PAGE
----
Golden Retrievers can be more than lovable best friends. They can also perform services for us as service dogs and therapy dogs. But what’s the difference between the two? Is it simple terminology or do they perform different tasks? In this case, the latter is true. Read on to learn more:
Under the Americans with Disabilities Act (ADA), service dogs are trained to perform specific tasks for people with disabilities. A disability could include a physical, intellectual, mental, sensory, or psychiatric disability. For example, a child with autism or an adult with blindness could both have service dogs, although those dogs would perform very different tasks.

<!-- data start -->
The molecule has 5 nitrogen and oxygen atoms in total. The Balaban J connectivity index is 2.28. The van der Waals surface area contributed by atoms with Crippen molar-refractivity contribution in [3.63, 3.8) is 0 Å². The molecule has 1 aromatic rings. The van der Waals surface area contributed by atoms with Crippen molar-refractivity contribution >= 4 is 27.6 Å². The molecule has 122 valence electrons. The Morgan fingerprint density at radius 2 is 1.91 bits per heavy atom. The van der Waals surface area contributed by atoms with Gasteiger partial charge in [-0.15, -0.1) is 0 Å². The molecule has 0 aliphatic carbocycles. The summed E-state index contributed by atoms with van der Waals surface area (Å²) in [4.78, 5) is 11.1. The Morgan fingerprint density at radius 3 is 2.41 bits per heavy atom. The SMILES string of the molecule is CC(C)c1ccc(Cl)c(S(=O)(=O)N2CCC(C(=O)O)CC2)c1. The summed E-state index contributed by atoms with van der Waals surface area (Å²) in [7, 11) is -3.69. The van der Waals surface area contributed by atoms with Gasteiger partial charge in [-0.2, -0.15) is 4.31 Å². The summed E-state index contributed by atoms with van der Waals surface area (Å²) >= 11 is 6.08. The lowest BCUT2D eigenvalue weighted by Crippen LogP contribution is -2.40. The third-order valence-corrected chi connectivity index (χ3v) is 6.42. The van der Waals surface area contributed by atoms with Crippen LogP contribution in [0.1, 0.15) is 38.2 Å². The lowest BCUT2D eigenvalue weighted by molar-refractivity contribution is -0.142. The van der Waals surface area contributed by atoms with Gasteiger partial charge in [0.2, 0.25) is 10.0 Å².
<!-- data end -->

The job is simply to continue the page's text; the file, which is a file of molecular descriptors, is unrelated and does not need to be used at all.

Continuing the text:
Below are some of the tasks that a service dog could be trained for:
- To guide blind people in the world
- To alert deaf people to sounds
- To detect and lessen the effects of a psychiatric episode
- To alert individuals of an oncoming seizure
- To help those on the autism spectrum distinguish sensory signals
A therapy dog has a different role than a service dog. These dogs are trained to provide emotional comfort and affection to individuals. They are not trained to stay with a specific person, but instead they go around to various settings such as hospitals, schools, nursing homes, and more. Additionally, therapy dogs are not trained to perform certain tasks, but they are trained to calmly handle unfamiliar people and places.